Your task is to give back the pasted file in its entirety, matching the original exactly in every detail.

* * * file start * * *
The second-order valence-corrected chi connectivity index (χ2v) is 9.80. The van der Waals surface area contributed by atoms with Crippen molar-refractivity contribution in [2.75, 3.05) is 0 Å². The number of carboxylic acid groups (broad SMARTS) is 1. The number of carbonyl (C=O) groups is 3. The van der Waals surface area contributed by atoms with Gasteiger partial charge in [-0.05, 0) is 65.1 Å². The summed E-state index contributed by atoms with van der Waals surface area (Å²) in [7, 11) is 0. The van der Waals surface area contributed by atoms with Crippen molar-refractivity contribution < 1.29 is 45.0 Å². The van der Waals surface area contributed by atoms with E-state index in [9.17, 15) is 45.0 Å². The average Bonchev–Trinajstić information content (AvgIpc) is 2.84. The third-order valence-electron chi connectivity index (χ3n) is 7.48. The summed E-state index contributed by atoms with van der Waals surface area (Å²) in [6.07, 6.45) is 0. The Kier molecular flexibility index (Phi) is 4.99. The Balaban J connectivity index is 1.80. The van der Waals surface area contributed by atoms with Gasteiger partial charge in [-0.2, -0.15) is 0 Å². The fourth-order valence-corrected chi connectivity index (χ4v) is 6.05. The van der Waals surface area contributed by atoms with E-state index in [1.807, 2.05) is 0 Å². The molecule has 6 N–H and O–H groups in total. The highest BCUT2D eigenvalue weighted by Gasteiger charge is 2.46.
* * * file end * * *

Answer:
The second-order valence-corrected chi connectivity index (χ2v) is 9.80. The van der Waals surface area contributed by atoms with Crippen molar-refractivity contribution in [2.75, 3.05) is 0 Å². The number of carboxylic acid groups (broad SMARTS) is 1. The number of carbonyl (C=O) groups is 3. The van der Waals surface area contributed by atoms with Gasteiger partial charge in [-0.05, 0) is 65.1 Å². The summed E-state index contributed by atoms with van der Waals surface area (Å²) in [7, 11) is 0. The van der Waals surface area contributed by atoms with Crippen molar-refractivity contribution < 1.29 is 45.0 Å². The van der Waals surface area contributed by atoms with E-state index in [9.17, 15) is 45.0 Å². The average Bonchev–Trinajstić information content (AvgIpc) is 2.84. The third-order valence-electron chi connectivity index (χ3n) is 7.48. The summed E-state index contributed by atoms with van der Waals surface area (Å²) in [6.07, 6.45) is 0. The Kier molecular flexibility index (Phi) is 4.99. The Balaban J connectivity index is 1.80. The van der Waals surface area contributed by atoms with Gasteiger partial charge in [-0.2, -0.15) is 0 Å². The fourth-order valence-corrected chi connectivity index (χ4v) is 6.05. The van der Waals surface area contributed by atoms with E-state index in [1.807, 2.05) is 0 Å². The molecule has 6 N–H and O–H groups in total. The highest BCUT2D eigenvalue weighted by Gasteiger charge is 2.46.